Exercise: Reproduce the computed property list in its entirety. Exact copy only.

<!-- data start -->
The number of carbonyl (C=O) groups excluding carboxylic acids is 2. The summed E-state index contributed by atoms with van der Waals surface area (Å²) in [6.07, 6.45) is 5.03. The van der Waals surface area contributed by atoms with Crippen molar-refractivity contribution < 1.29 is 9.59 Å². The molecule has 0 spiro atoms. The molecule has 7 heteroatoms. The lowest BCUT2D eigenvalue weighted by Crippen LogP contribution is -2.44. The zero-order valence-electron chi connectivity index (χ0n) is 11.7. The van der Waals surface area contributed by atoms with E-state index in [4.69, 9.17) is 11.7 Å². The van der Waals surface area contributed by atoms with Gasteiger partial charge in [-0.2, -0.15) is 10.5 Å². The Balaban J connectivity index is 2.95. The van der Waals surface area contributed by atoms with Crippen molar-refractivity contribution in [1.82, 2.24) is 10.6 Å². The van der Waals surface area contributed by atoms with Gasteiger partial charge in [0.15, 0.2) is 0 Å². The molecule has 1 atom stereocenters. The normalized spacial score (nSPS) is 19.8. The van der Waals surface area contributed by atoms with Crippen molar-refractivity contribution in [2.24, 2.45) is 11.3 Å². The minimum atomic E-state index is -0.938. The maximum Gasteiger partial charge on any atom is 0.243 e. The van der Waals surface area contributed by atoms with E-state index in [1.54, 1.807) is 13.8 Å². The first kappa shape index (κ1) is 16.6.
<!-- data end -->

The number of carbonyl (C=O) groups excluding carboxylic acids is 2. The summed E-state index contributed by atoms with van der Waals surface area (Å²) in [6.07, 6.45) is 5.03. The van der Waals surface area contributed by atoms with Crippen molar-refractivity contribution < 1.29 is 9.59 Å². The molecule has 0 spiro atoms. The molecule has 7 heteroatoms. The lowest BCUT2D eigenvalue weighted by Crippen LogP contribution is -2.44. The zero-order valence-electron chi connectivity index (χ0n) is 11.7. The van der Waals surface area contributed by atoms with E-state index in [4.69, 9.17) is 11.7 Å². The van der Waals surface area contributed by atoms with Gasteiger partial charge in [-0.2, -0.15) is 10.5 Å². The Balaban J connectivity index is 2.95. The van der Waals surface area contributed by atoms with Crippen molar-refractivity contribution in [1.82, 2.24) is 10.6 Å². The van der Waals surface area contributed by atoms with Gasteiger partial charge in [0.15, 0.2) is 0 Å². The molecule has 1 atom stereocenters. The normalized spacial score (nSPS) is 19.8. The van der Waals surface area contributed by atoms with Crippen molar-refractivity contribution in [2.24, 2.45) is 11.3 Å². The minimum atomic E-state index is -0.938. The maximum Gasteiger partial charge on any atom is 0.243 e. The van der Waals surface area contributed by atoms with E-state index in [1.54, 1.807) is 13.8 Å². The first kappa shape index (κ1) is 16.6.